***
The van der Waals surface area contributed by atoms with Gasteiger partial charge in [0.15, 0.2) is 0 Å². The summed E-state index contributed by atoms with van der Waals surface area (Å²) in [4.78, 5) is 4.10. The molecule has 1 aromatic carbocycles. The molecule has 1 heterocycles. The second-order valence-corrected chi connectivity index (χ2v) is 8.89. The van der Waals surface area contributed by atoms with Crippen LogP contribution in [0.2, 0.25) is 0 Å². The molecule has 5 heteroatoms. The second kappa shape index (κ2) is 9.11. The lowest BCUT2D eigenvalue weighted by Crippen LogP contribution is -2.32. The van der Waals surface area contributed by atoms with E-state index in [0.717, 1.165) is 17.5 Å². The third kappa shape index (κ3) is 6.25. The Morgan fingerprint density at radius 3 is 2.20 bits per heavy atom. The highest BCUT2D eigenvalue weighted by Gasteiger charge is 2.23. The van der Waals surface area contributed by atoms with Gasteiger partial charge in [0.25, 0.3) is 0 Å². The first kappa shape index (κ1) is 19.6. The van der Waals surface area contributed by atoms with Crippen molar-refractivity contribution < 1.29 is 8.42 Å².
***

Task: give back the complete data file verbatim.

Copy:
The van der Waals surface area contributed by atoms with Gasteiger partial charge in [0.15, 0.2) is 0 Å². The summed E-state index contributed by atoms with van der Waals surface area (Å²) in [4.78, 5) is 4.10. The molecule has 1 aromatic carbocycles. The molecule has 1 heterocycles. The second-order valence-corrected chi connectivity index (χ2v) is 8.89. The van der Waals surface area contributed by atoms with Crippen LogP contribution in [0.2, 0.25) is 0 Å². The molecule has 5 heteroatoms. The second kappa shape index (κ2) is 9.11. The lowest BCUT2D eigenvalue weighted by Crippen LogP contribution is -2.32. The van der Waals surface area contributed by atoms with E-state index in [0.717, 1.165) is 17.5 Å². The third kappa shape index (κ3) is 6.25. The Morgan fingerprint density at radius 3 is 2.20 bits per heavy atom. The highest BCUT2D eigenvalue weighted by Gasteiger charge is 2.23. The van der Waals surface area contributed by atoms with Gasteiger partial charge in [0.25, 0.3) is 0 Å². The first kappa shape index (κ1) is 19.6. The van der Waals surface area contributed by atoms with Crippen molar-refractivity contribution < 1.29 is 8.42 Å².